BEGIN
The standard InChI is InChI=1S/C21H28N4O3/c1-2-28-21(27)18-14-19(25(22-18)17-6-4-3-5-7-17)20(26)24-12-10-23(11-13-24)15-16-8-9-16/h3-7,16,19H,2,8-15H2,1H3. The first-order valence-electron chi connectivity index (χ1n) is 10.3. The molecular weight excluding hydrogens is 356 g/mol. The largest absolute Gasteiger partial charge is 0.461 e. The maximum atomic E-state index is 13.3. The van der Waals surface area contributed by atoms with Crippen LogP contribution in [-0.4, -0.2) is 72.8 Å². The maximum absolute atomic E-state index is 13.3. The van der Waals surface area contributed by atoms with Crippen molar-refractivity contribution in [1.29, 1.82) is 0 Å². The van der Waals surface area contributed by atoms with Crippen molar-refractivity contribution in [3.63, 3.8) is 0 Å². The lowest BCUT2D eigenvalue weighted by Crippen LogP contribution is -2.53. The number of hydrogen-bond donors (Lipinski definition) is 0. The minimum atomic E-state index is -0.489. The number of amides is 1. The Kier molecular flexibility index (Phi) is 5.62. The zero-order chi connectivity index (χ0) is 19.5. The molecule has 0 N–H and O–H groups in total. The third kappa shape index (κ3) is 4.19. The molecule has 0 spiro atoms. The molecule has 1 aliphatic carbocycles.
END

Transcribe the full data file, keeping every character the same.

The standard InChI is InChI=1S/C21H28N4O3/c1-2-28-21(27)18-14-19(25(22-18)17-6-4-3-5-7-17)20(26)24-12-10-23(11-13-24)15-16-8-9-16/h3-7,16,19H,2,8-15H2,1H3. The first-order valence-electron chi connectivity index (χ1n) is 10.3. The molecular weight excluding hydrogens is 356 g/mol. The largest absolute Gasteiger partial charge is 0.461 e. The maximum atomic E-state index is 13.3. The van der Waals surface area contributed by atoms with Crippen LogP contribution in [-0.4, -0.2) is 72.8 Å². The maximum absolute atomic E-state index is 13.3. The van der Waals surface area contributed by atoms with Crippen molar-refractivity contribution in [1.29, 1.82) is 0 Å². The van der Waals surface area contributed by atoms with Crippen molar-refractivity contribution in [3.63, 3.8) is 0 Å². The lowest BCUT2D eigenvalue weighted by Crippen LogP contribution is -2.53. The number of hydrogen-bond donors (Lipinski definition) is 0. The minimum atomic E-state index is -0.489. The number of amides is 1. The Kier molecular flexibility index (Phi) is 5.62. The zero-order chi connectivity index (χ0) is 19.5. The molecule has 0 N–H and O–H groups in total. The third kappa shape index (κ3) is 4.19. The molecule has 0 spiro atoms. The molecule has 1 aliphatic carbocycles.